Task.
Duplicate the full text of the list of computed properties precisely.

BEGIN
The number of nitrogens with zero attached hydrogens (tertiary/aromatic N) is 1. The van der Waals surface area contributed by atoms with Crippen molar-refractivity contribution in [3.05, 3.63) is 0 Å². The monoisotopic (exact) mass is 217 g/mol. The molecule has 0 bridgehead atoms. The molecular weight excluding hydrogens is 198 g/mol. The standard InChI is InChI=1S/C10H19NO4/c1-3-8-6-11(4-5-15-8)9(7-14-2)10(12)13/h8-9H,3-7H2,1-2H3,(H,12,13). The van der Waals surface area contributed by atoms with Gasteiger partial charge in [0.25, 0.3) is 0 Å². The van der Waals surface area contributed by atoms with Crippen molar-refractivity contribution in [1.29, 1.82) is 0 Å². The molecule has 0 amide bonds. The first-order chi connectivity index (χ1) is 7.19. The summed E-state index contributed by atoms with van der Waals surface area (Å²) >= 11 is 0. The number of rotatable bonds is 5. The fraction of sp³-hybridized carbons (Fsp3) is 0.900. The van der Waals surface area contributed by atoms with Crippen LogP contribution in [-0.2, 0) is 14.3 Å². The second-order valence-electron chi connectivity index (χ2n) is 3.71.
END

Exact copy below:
The number of nitrogens with zero attached hydrogens (tertiary/aromatic N) is 1. The van der Waals surface area contributed by atoms with Crippen molar-refractivity contribution in [3.05, 3.63) is 0 Å². The monoisotopic (exact) mass is 217 g/mol. The molecule has 0 bridgehead atoms. The molecular weight excluding hydrogens is 198 g/mol. The standard InChI is InChI=1S/C10H19NO4/c1-3-8-6-11(4-5-15-8)9(7-14-2)10(12)13/h8-9H,3-7H2,1-2H3,(H,12,13). The van der Waals surface area contributed by atoms with Gasteiger partial charge in [0.25, 0.3) is 0 Å². The van der Waals surface area contributed by atoms with Crippen molar-refractivity contribution in [1.29, 1.82) is 0 Å². The molecule has 0 amide bonds. The first-order chi connectivity index (χ1) is 7.19. The summed E-state index contributed by atoms with van der Waals surface area (Å²) >= 11 is 0. The number of rotatable bonds is 5. The fraction of sp³-hybridized carbons (Fsp3) is 0.900. The van der Waals surface area contributed by atoms with Crippen LogP contribution in [-0.2, 0) is 14.3 Å². The second-order valence-electron chi connectivity index (χ2n) is 3.71.